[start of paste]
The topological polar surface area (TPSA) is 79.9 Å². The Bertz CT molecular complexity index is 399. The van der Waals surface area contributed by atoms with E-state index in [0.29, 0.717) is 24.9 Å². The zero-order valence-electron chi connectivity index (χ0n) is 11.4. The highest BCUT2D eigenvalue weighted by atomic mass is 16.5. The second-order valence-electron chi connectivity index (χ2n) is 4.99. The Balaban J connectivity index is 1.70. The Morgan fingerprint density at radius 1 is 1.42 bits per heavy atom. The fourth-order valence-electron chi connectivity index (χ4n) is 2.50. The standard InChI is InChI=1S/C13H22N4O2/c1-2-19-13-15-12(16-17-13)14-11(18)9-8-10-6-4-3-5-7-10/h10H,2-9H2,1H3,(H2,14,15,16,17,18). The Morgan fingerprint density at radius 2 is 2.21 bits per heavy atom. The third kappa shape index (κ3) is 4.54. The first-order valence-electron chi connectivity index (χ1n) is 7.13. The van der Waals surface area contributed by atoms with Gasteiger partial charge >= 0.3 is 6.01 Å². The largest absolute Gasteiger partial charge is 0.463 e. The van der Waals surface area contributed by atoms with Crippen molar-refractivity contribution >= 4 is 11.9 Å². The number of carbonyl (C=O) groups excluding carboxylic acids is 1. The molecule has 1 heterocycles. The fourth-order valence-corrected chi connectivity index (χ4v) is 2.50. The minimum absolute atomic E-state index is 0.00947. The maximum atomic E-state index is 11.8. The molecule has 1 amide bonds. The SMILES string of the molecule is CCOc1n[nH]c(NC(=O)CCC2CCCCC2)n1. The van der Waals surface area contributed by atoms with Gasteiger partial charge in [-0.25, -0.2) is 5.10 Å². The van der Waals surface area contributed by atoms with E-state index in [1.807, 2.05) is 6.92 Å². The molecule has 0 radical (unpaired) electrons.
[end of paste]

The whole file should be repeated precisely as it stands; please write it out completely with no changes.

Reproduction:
The topological polar surface area (TPSA) is 79.9 Å². The Bertz CT molecular complexity index is 399. The van der Waals surface area contributed by atoms with E-state index in [0.29, 0.717) is 24.9 Å². The zero-order valence-electron chi connectivity index (χ0n) is 11.4. The highest BCUT2D eigenvalue weighted by atomic mass is 16.5. The second-order valence-electron chi connectivity index (χ2n) is 4.99. The Balaban J connectivity index is 1.70. The Morgan fingerprint density at radius 1 is 1.42 bits per heavy atom. The fourth-order valence-electron chi connectivity index (χ4n) is 2.50. The standard InChI is InChI=1S/C13H22N4O2/c1-2-19-13-15-12(16-17-13)14-11(18)9-8-10-6-4-3-5-7-10/h10H,2-9H2,1H3,(H2,14,15,16,17,18). The Morgan fingerprint density at radius 2 is 2.21 bits per heavy atom. The third kappa shape index (κ3) is 4.54. The first-order valence-electron chi connectivity index (χ1n) is 7.13. The van der Waals surface area contributed by atoms with Gasteiger partial charge >= 0.3 is 6.01 Å². The largest absolute Gasteiger partial charge is 0.463 e. The van der Waals surface area contributed by atoms with Crippen molar-refractivity contribution >= 4 is 11.9 Å². The number of carbonyl (C=O) groups excluding carboxylic acids is 1. The molecule has 1 heterocycles. The fourth-order valence-corrected chi connectivity index (χ4v) is 2.50. The minimum absolute atomic E-state index is 0.00947. The maximum atomic E-state index is 11.8. The molecule has 1 amide bonds. The SMILES string of the molecule is CCOc1n[nH]c(NC(=O)CCC2CCCCC2)n1. The van der Waals surface area contributed by atoms with Gasteiger partial charge in [-0.25, -0.2) is 5.10 Å². The van der Waals surface area contributed by atoms with E-state index in [1.807, 2.05) is 6.92 Å². The molecule has 0 radical (unpaired) electrons.